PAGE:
Coopr Architecture


The Server is responsible for managing tenants, clusters, and provisioner resources. It exposes web services for adding and managing providers, services, and cluster templates for use by users. With these services, users can create and manage clusters simply by specifying a template and cluster size. The service solves for a valid cluster layout, then creates and coordinates an execution plan to carry out cluster operations. Additionally, provisioner resources can be managed through the server, giving provisioners access to new resources as your services evolve.


The solver is responsible for taking an existing cluster layout, the template associated with the cluster, user specified properties, and finding a valid cluster layout that satisfies all input. For example, when a user makes a request to create a cluster, the solver will take the template specified in the request plus any additional arguments such as the size of the cluster, and solve for a cluster layout that satisfies all the constraints included in the template and the arguments included in the cluster create request. The output of the solver is either an error indicating no valid layout could be found, or a new cluster layout.


The planner is responsible for taking an old cluster layout, a new cluster layout, and creating a plan that will take the cluster from the old layout to the new layout. For example, during a cluster create operation, the planner takes the nonexistant old layout, the new layout, and creates a plan to create the cluster that involves creating the nodes, installing, configuring, initializing, and starting cluster services. The planner will take into account service dependencies when creating the plan. It will also place tasks onto a queue for provisioner workers to take and execute, as well as manage progression, retries, and rollbacks of planned tasks as they are successfully or unsuccessfully executed.

Persistent Stores

The server stores data for all tenants in a persistent store. Most data, such as providers, hardware types, image types, services, cluster templates, and cluster information, are stored in a database. However, plugin resources are stored in a special provisioner data store because of their potentially unbounded size. The default implementation of this store writes to the local filesystem the server is running on. There is an interface that you can implement if you want to use another persistent storage backend. You may want to do this if you are running multiple servers and do not want to use some network file system such as NFS.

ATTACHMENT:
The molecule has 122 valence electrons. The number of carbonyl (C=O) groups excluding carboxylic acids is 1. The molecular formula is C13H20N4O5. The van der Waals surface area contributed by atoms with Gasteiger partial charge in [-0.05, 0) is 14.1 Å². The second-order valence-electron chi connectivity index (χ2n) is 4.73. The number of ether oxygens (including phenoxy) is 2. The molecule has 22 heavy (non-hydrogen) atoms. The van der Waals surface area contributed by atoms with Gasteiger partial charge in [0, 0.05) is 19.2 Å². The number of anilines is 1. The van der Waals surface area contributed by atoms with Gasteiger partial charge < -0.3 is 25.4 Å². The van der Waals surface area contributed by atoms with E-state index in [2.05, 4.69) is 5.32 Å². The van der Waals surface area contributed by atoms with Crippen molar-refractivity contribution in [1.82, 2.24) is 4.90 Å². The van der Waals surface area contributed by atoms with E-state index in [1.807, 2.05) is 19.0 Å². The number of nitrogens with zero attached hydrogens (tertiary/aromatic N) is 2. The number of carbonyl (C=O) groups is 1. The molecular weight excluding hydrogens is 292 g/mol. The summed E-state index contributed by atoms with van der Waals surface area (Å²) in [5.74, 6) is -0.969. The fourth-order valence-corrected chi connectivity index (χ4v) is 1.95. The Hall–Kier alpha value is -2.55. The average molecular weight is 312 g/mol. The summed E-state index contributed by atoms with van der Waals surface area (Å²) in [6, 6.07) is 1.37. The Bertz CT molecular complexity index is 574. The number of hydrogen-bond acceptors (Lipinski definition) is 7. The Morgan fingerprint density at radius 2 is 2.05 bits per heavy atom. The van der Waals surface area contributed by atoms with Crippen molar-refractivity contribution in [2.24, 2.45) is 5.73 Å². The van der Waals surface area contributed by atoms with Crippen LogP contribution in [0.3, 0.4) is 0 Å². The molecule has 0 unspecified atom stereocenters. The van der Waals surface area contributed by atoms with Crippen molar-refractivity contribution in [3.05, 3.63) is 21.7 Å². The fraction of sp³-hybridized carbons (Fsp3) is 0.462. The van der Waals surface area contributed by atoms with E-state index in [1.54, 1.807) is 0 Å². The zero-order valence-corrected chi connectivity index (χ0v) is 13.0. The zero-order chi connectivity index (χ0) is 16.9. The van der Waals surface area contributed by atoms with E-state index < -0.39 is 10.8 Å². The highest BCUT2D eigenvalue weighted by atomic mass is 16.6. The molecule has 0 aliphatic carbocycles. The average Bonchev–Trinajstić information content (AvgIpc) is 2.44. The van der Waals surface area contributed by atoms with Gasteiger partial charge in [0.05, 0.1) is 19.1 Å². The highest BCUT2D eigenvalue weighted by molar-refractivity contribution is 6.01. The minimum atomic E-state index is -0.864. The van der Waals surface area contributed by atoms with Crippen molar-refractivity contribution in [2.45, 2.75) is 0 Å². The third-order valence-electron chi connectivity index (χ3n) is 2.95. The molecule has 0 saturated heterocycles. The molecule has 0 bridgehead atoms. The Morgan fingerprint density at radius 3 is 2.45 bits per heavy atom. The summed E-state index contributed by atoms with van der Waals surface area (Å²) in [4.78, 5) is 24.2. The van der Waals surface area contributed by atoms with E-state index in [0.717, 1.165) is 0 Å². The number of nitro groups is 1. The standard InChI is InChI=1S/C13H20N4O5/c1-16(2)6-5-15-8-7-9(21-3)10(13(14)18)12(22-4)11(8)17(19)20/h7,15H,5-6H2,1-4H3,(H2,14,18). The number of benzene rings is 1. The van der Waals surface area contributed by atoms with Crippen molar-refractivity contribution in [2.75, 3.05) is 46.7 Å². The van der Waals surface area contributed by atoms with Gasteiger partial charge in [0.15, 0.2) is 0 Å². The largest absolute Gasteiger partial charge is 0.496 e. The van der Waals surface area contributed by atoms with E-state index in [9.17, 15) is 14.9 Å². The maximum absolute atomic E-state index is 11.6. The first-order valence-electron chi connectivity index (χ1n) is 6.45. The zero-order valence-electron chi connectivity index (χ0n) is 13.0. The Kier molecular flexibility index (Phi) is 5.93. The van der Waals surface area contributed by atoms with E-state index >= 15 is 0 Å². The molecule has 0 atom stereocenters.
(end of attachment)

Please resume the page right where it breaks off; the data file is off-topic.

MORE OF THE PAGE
Provisioners are responsible for executing tasks planned by the Server, such as the creation of nodes, installation of services, and configuration of services. Each provisioner manages workers that take tasks from the Server, reporting back the tasks’ status after execution completes. Additionally, the provisioner syncs resources on request from the Server, allowing administrators to manage what configuration and code should be used to perform various node and service actions.

Provisioners support a pluggable architecture for integrating different infrastructure providers (e.g. Amazon Web Services, DigitalOcean, Google Compute Engine, Joyent, OpenStack and Rackspace) and automators (e.g. Chef, Puppet, Shell scripts). Provisioners are not directly installed on the target host, but rather use SSH to interact with the remote host, making Coopr’s architecture simple and secure. Since multiple provisioners can work concurrently, this layer of provisioners support execution of thousands of concurrent tasks to render scalability.

Provisioners spin up worker processes to execute the actual tasks that must be performed. Each worker will only execute tasks for a single tenant and will not execute tasks for other tenants even if it is idle. The server is responsible for telling provisioners how many workers it should run as well as the tenant those workers are working for.

Web UI

Coopr Web UI exposes two major functionalities: an Admin view and a User view. The Admin view allows system administrators or server administrators to configure providers, disk images, machine hardware types, and software services. The UI also supports the construction of cluster templates that can be accessed and executed by users. Cluster templates are blueprints that administrators expose to their users that enable their users to instantiate clusters.

Using the user UI, end users are able to see all the cluster templates available to them and use them to create instances of clusters. The end user can retrieve details of their own clusters, (including the cluster’s metadata) and execute the following operations to their clusters: create, delete, amend, update, and monitor.